Like the UK, people in the USA too, maintain a joint custody of the child. When it comes to the decision of the child’s life regarding health, religion, education are all taken with a mutual decision of both the parents. 

For children born out of wedlock paternity needs to be established. Once it is done the court will decide custody according to the best interests of the child. Among the factors a court will consider are the benefits of having a nursing infant in the custody of its mother and the parent or parents who have been caring for the child between the time of birth and the hearing on custody.

Do you always have to visit the court for the agreement of your child’s custody? 

No, parents who can mutually decide where the child will live and how much time they will be spending with the child, need not have to approach the court. Although if the parents fail in creating a mutually agreed parenting plan for the child, they can choose from the below options. 

Mediation: Mediation is a comparatively cheaper and less stressful option. They do not provide a legal solution but help in creating a calm environment in which the parents can work to reach an agreeable solution 

Collaborative law: Under collaborative law, both the parents have separate lawyers, who ry to meet and come to an agreement keeping in consideration both the parent’s wishes. 

Family arbitration: Family arbitration is similar to going to a court, except the fact that here an arbitrator presides. The parties can decide where the hearing takes place and any decision of the arbitrator is legally binding. 

Approaching a court: At last, if nothing works out, then the couple can visit the court, where the judge decides. Initially, the judge asks the parents to try and come to a mutual agreement. Failing this, the court issues a ruling. The court considers the welfare and the feelings, needs, wishes, and desires of the child before giving a judgment. 

What Should You Do If Your Wife Leaves with the Children?

  • Protecting Your Rights as a Father:  As we have seen both the parents share equal rights on a child. As a father, you have specific rights and you need to protect them immediately if your wife leaves with the children. If you simply allow this to happen without any recourse, you may actually lose your rights when the divorce and custody case goes in front of a judge. In order to protect your rights, contact a Family Law attorney specializing in divorce and custody cases immediately. 
  • Get an Agreement in Place: Once you contact an attorney, they should contact your wife’s attorney immediately to begin working on an agreement. If you just show up and take the children, it could turn into a legal mess for you, so be patient and leave it to the attorneys. At the very least, the contact is documented so the courts will know you simply did not allow this to happen and that you are very interested in remaining in your children’s lives.
  • Create Visitation Schedule and Stick to It: If you lose custody of your child the time you spend with your children will be scrutinized heavily. If you plan to fight for custody, make sure you are still involved in all parenting decisions for your children. You also need to make sure when the children are with you, you are there for them. Do not just pick them up and put them under the care of a sitter, family member, or friend. Be there as their father and spend quality time with them. This will matter when the case goes in front of a judge. In addition, do not miss any scheduled visits. Do not take the schedule for granted.  If you have agreed to a schedule, stick to it so missed times cannot be used against you during the custody hearing.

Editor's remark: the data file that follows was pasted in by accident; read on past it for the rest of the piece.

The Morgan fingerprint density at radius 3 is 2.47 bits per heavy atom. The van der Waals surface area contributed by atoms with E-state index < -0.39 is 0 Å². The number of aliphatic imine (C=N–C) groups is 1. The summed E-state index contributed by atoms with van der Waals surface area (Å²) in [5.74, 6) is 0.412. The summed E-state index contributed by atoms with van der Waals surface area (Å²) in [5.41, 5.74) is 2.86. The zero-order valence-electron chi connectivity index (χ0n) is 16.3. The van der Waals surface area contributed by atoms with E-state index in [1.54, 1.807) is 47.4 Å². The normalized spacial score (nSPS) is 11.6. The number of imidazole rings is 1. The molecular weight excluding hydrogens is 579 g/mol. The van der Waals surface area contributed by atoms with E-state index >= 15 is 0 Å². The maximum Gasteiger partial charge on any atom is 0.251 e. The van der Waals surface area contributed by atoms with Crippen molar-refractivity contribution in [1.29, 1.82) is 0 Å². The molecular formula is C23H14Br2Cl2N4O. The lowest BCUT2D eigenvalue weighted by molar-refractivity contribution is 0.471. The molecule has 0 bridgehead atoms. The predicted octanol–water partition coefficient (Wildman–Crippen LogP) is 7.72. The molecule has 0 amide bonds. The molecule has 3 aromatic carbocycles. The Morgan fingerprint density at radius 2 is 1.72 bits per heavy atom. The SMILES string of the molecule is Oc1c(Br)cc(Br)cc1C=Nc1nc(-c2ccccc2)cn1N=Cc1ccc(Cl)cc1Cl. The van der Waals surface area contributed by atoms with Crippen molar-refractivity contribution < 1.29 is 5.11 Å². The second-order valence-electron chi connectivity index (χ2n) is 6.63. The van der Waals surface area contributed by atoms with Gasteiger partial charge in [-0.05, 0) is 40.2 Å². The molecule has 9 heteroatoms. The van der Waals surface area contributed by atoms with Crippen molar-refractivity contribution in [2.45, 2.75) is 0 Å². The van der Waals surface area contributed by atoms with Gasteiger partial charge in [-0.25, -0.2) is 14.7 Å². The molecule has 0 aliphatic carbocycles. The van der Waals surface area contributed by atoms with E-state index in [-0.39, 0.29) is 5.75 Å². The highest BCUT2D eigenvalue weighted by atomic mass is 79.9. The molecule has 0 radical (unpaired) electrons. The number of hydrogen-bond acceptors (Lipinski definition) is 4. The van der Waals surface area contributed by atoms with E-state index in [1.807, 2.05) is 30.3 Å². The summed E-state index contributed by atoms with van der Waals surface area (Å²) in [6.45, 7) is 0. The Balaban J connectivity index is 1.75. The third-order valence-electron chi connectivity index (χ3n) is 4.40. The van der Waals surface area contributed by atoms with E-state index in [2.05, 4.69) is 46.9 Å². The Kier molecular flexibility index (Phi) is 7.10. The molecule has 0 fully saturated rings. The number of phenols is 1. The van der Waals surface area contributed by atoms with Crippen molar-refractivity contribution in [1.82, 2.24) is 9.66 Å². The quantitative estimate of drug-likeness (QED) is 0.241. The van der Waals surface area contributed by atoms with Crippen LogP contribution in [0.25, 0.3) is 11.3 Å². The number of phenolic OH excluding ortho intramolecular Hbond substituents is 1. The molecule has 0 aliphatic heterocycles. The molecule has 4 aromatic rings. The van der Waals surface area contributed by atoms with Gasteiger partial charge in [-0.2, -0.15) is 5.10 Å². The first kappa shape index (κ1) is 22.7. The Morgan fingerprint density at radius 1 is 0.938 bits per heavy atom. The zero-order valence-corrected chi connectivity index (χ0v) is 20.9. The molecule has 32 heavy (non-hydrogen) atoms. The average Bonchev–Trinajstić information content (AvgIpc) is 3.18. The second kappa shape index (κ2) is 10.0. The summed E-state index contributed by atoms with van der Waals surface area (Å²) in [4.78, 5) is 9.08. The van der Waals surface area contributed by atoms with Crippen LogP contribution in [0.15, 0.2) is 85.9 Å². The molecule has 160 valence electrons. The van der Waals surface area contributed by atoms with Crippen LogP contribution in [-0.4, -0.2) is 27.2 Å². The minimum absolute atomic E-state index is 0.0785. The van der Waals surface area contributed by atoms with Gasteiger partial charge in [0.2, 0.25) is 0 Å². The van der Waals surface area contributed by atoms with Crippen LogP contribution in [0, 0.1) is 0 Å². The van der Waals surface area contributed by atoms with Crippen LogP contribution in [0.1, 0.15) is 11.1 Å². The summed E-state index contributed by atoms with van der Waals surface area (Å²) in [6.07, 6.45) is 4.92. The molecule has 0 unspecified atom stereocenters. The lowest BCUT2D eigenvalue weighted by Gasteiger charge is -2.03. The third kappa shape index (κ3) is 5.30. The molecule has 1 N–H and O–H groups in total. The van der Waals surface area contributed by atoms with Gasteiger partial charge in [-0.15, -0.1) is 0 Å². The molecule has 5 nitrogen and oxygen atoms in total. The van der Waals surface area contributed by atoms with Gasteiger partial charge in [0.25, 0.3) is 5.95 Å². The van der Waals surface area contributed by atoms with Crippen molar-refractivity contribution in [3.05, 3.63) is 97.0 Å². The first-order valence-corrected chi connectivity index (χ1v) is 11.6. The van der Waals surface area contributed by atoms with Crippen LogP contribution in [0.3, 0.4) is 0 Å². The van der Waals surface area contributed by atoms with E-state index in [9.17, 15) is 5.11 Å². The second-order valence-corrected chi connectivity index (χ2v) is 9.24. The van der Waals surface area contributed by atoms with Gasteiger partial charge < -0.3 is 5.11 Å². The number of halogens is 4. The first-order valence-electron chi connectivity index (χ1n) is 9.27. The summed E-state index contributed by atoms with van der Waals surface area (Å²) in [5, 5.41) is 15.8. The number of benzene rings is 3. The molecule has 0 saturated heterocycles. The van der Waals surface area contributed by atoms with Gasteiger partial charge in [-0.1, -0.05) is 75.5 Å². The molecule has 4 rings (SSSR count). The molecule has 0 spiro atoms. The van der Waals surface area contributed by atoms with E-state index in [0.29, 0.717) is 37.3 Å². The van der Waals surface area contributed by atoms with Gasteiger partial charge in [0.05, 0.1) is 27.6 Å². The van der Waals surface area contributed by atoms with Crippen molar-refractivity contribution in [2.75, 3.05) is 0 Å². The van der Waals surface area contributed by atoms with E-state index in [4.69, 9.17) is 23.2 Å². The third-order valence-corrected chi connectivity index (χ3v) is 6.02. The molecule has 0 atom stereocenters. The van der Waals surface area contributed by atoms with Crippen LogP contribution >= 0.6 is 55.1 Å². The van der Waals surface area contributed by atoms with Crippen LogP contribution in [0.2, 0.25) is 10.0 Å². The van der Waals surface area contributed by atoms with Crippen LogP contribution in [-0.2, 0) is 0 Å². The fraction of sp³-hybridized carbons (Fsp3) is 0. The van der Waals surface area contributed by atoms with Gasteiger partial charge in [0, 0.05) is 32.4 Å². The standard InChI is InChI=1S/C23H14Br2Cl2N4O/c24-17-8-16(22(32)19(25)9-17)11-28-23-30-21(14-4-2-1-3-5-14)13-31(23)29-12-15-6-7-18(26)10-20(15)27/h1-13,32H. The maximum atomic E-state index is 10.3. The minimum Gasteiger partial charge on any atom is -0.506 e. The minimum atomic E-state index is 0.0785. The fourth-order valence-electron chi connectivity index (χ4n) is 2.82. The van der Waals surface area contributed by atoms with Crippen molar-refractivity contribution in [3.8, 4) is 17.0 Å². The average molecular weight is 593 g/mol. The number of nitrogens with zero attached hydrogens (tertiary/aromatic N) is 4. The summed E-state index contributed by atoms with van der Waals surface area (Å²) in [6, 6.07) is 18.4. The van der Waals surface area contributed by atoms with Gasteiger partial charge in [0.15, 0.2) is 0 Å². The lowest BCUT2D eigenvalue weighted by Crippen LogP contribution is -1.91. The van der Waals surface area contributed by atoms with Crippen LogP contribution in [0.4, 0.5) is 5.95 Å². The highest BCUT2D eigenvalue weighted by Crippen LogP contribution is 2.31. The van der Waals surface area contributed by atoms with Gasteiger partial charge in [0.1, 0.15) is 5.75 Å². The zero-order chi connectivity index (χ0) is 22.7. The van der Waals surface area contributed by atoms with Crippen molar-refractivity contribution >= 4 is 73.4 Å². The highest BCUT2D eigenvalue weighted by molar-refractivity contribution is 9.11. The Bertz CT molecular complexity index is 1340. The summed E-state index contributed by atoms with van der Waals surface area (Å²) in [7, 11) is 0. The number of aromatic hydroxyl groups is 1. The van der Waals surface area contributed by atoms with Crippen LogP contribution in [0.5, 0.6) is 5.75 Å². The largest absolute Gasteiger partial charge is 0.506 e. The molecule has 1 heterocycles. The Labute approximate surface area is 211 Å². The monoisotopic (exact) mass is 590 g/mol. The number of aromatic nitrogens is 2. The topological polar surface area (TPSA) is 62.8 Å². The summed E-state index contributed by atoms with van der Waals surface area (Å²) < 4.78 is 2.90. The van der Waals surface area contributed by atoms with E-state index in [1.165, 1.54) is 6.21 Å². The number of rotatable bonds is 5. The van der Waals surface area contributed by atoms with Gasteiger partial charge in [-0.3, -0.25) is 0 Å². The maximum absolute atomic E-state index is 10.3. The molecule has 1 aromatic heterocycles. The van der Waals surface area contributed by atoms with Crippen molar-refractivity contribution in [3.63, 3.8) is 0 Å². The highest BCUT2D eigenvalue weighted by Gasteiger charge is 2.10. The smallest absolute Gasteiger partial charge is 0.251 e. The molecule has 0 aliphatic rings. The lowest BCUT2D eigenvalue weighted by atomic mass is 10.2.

Conclusion 

In this blog guide, we have tried to answer the question ‘Can I leave my husband and take my child?’. In addition, we have also looked at things to do if you want to leave your husband and take your child, custody laws of the United Kingdom, and what can a  father do if his Wife Leaves with the Children?

FAQs: If I leave my husband can I take my child?

Who comes first in a marriage, wife or child?

Partners Should Come First in a family. This does not mean that you can ignore your children. But it is said that children find comfort and security in their parents’ healthy relationship. Therefore nurturing your relationship with your spouse can indirectly lead to a comfortable life for your child. 

Can a child ruin a marriage?

Having a child is no walk on the cake. It can make you miserable, but you are miserable together. Having children may decrease your satisfaction, but increases general happiness. 

Do couples fight more after a baby?

It’s very common for couples to argue more after the arrival of a new baby. Research shows that first-time parents argue on average 40% more after their child is born. It’s no surprise, really because both the parents are under more pressure, have less free time, and are getting less sleep than usual.

Should I stay in an unhappy marriage for my child?

Having said that, there is no reason to believe that staying together at any cost is better for children than divorce. In fact, when parents who are unhappy together and engage in unhealthy relationship habits stay together “for the kids” it can often do more harm than good.

What we recommend for Relationship & LGBTQ issues

Relationship counselling

  • If you are having relationship issues or maybe you are in an abusive relationship then relationship counselling could be your first point of call. Relationship counselling could be undertaken by just you, it does not require more than one person.

LGBTQ issues

If you are dealing with LGBTQ issues then LGBTQ counselling may be a great option for you. Maybe you are confused as to your role and identity or simply need someone to speak to. LGBTQ counsellors are specially trained to assist you in this regard.

References 

https://hoflaw.com/if-i-leave-my-husband-can-i-take-my-child-with-me/

https://www.gulbenkian.co.uk/child-custody-in-the-uk-the-basics/#:~:text=In%20the%20UK%20more%20so,other%20half%20with%20the%20other.